Photo: Adeje Ayuntamiento.
La Orotava’s Corpus Christi carpets are the famous ones, and this year’s display in the town will take place on Thursday 27 June. Over recent years, however, Adeje’s have also become extremely popular and Calle Grande, the main street leading up from the post office to the town hall and church at the top of the town, will be filled with carpets of coloured salt on the evening of 22 June and Sunday 23rd. There’s a video below from the Ayuntamiento about how the carpets are made, explaining how Corpus Christi was developed in the Middle Ages as a celebration of the Eucharist, and how the carpets are enjoyed and then used as a decorative pathway for the religious procession.
In a way, it’s related to the tradition in ancient religion of laying out the carpets for the Gods: treading on them was sacriligeous because it likened the walker to a god … a tradition that in the secular world could be the origin of the red carpet that celebrities walk on as gods of film at premiers or awards ceremonies. In the Christian world, though, the Corpus Christi carpets are trodden underfoot not as an act of hubris but of honour for Christ’s sacrifice, and the provision of his body as the host in a religious Mass.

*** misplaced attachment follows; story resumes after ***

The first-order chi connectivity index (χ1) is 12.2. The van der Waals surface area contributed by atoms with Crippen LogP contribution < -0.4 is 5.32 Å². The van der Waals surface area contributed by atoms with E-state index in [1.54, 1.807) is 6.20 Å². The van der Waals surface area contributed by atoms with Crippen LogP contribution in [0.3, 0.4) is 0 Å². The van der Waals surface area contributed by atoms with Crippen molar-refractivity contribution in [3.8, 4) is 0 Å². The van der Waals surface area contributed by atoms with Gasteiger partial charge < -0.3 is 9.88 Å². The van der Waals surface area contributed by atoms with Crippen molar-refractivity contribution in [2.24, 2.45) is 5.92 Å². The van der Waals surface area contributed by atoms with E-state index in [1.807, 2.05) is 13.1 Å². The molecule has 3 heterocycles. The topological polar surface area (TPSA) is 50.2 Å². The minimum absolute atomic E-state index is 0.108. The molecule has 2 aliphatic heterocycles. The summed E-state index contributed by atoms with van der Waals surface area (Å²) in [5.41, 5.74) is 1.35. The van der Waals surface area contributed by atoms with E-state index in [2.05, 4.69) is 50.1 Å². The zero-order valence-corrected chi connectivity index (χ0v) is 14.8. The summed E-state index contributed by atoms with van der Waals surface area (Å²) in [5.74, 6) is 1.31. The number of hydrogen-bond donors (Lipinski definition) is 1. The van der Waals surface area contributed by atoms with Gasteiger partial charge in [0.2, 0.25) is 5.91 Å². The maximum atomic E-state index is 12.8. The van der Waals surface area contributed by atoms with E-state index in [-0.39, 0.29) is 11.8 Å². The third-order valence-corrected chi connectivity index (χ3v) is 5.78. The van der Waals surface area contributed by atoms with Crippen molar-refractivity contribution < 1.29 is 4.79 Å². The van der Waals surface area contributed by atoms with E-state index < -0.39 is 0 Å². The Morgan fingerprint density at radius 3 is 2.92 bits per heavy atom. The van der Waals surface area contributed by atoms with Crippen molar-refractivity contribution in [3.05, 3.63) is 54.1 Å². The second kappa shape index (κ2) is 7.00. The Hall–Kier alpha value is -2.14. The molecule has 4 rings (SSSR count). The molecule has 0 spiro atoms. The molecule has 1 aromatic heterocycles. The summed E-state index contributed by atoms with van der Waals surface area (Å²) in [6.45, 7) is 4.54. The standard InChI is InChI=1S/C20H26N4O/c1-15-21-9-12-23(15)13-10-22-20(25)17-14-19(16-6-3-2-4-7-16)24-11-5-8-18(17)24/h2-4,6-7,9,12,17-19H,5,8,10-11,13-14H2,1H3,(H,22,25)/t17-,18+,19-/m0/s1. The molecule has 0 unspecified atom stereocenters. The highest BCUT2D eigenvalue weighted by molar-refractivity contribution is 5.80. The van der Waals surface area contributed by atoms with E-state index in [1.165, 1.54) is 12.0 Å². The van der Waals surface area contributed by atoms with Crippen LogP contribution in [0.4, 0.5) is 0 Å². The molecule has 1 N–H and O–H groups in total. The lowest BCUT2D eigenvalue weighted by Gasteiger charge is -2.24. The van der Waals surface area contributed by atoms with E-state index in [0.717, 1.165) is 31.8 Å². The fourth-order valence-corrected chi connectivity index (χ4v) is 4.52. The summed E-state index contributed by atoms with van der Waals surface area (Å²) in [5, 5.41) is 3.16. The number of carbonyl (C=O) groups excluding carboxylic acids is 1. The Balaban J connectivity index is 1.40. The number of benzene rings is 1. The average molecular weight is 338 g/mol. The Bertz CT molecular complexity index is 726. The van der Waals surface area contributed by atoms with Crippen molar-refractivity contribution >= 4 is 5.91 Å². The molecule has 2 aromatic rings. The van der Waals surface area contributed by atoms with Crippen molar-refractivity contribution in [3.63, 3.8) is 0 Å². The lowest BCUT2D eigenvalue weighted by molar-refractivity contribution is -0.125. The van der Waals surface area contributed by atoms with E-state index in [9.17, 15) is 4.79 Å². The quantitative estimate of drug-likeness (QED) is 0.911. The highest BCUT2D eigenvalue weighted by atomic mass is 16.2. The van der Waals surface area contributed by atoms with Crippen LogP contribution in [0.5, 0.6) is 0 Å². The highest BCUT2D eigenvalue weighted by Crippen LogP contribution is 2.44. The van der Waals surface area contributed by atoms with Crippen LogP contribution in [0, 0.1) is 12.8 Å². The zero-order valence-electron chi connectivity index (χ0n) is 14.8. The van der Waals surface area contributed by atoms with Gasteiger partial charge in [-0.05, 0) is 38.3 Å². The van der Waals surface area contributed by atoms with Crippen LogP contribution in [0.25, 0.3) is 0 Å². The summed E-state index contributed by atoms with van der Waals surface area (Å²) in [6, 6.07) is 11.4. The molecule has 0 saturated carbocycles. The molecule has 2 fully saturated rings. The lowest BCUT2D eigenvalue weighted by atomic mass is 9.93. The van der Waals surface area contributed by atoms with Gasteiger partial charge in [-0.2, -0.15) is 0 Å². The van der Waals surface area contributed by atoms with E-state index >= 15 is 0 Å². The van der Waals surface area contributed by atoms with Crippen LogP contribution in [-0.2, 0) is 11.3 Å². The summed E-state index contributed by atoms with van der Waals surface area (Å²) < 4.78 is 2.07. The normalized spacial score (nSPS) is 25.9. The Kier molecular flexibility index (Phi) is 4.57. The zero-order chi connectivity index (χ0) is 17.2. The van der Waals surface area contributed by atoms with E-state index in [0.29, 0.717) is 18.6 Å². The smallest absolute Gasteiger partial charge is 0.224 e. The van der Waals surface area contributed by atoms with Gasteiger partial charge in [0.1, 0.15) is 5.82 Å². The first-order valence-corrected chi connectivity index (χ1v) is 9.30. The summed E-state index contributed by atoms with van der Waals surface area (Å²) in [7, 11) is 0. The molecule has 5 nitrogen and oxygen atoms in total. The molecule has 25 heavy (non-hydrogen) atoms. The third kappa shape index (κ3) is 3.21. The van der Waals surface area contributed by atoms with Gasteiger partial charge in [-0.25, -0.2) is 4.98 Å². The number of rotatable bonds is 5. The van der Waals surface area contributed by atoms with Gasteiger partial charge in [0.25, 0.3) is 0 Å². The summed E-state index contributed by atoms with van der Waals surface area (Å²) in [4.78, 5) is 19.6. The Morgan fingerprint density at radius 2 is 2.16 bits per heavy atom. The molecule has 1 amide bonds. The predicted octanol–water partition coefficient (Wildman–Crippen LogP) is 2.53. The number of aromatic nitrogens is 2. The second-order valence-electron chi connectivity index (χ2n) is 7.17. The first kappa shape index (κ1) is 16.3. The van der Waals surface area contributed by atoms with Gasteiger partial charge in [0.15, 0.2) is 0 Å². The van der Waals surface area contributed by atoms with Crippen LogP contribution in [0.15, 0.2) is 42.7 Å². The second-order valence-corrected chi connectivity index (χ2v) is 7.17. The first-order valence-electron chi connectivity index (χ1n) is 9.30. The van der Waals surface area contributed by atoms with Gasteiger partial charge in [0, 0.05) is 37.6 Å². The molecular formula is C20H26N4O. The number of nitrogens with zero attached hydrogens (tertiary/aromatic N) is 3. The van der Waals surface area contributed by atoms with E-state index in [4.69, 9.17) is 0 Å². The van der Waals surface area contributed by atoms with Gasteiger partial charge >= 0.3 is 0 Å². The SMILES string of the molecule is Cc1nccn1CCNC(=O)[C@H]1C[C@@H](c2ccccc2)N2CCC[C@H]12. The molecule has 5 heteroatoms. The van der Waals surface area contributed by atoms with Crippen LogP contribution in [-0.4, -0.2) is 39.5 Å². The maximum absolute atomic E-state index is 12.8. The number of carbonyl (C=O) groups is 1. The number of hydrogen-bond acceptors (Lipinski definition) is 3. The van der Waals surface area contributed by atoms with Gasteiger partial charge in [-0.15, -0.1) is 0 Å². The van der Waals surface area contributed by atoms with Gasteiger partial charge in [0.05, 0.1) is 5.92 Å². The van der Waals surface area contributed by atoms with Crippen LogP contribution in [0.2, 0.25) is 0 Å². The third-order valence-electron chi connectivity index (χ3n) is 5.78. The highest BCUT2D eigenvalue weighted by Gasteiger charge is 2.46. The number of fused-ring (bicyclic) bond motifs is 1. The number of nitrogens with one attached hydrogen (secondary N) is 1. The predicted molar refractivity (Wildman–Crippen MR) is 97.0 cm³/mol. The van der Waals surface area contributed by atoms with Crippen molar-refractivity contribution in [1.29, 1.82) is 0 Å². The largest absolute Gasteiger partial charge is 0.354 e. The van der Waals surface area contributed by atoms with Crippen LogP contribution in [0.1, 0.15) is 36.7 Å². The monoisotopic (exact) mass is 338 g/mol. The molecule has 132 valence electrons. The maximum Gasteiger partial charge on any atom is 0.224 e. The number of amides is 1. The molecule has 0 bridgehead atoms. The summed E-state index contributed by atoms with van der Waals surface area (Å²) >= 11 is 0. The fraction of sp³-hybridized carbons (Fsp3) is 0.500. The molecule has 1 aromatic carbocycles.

In Arona, as usual, the celebration is divided into the municipality’s different barrios, with a religious Mass on Sunday following the creation of the carpets on Saturday. Times for all events this weekend is detailed by the Ayuntamiento HERE. Santiago del Teide Ayuntamiento, for its part, has announced that they will have carpets in the town of Santiago del Teide itself, and in Tamaimo, Arguayo and Puerto de Santiago: again the carpets will be prepared on the Saturday and be walked through following a Mass on Sunday.